It could be argued that shortcomings in the infrastructure and organization of the considered hospital are responsible for higher hospital costs compared to other national and international hospitals. In comparison, published estimates of prophylactic and therapeutic surgical costs based on actuarial data from the University Hospital of Cologne describe costs for prophylactic mastectomy € 8317 and prophylactic oophorectomy € 2854 based on data from 2012 to 2014 [34]. There are further studies calculating these costs in US and UK hospitals. For example, the costs for unilateral mastectomy or BRRM, defined as sole institutional costs for operating room and facility costs (without physician fees), were calculated as high as $ 7, 718 (unilateral) and $ 11,992 (bilateral mastectomy) in an US breast center in 2008 [35]. Published cancer care costs in American hospitals were integrated in the publication of Grann et al. describing total costs (direct and indirect) for prophylactic mastectomy $ 10,591 and prophylactic salpingo-oophorectomy $ 6373 [36, 37]. Another study reported total hospital costs without professional service fees or charges for BRRM with immediate DIEP-based breast reconstruction of $ 20,516 and in combination with RRSO and hysterectomy of $ 23,862 for patients treated between 2005 and 2012 [28]. The overall mean cost for BRRM with immediate implant-based breast reconstruction in an UK hospital in Winchester was £ 14,797 per patient treated between 1991 and 2011 [38]. All these studies reported higher hospital costs for the risk-reducing surgical procedures under consideration compared to the calculated costs in our University hospital within the German healthcare system.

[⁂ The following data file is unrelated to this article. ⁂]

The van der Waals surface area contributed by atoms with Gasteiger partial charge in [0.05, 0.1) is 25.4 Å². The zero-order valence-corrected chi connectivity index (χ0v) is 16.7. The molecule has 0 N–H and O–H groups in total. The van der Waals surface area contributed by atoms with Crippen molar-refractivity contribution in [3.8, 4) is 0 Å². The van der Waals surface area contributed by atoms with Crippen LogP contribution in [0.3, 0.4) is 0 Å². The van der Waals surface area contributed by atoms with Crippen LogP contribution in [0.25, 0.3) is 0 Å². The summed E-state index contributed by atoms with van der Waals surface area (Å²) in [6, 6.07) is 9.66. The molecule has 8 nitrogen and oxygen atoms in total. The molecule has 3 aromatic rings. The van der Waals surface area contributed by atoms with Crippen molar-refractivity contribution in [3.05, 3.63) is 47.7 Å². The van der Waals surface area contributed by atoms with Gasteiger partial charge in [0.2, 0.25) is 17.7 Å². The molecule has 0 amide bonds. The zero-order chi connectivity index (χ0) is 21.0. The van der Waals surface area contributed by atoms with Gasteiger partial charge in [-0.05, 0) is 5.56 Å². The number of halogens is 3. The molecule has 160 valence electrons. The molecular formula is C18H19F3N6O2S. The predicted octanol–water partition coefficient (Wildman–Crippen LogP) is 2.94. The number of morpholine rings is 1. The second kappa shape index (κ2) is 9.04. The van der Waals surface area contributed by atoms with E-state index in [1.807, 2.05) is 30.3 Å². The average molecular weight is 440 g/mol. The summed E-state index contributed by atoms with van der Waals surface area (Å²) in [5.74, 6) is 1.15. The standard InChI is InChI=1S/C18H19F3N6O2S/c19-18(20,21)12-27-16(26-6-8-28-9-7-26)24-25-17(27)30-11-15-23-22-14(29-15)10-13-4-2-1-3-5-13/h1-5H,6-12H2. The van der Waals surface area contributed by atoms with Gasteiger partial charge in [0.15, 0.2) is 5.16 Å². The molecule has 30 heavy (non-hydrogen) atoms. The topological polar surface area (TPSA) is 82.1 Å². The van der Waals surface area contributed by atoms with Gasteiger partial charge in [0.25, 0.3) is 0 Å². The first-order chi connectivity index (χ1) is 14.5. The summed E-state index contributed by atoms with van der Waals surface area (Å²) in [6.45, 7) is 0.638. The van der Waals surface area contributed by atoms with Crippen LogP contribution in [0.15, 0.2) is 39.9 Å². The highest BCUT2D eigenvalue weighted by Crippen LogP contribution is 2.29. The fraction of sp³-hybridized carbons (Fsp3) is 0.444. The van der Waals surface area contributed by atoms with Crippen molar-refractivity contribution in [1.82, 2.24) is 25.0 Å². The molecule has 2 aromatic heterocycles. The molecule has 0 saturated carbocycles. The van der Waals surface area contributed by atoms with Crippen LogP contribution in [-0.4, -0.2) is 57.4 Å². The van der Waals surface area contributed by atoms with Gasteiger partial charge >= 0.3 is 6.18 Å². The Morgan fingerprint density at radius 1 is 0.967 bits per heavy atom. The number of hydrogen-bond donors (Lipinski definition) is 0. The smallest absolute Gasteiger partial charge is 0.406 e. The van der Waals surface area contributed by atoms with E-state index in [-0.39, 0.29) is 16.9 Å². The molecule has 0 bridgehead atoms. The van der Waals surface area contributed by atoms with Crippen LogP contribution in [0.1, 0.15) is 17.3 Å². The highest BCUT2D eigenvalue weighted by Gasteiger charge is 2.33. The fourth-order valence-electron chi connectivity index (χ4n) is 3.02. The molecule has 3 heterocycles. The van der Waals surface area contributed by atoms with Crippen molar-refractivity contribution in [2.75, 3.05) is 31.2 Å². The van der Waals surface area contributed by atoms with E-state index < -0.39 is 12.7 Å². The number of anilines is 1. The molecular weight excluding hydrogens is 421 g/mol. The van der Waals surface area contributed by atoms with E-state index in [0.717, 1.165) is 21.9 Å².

Despite several limitations, this is the first study to calculate health-care hospital costs arising for risk-reducing surgeries in BRCA-mutation carriers at a single university hospital in Germany. It demonstrates serious deficits in the German reimbursement system for risk-reducing surgeries and provides important data for further research and health-economic assessments in this area of the German health-care system.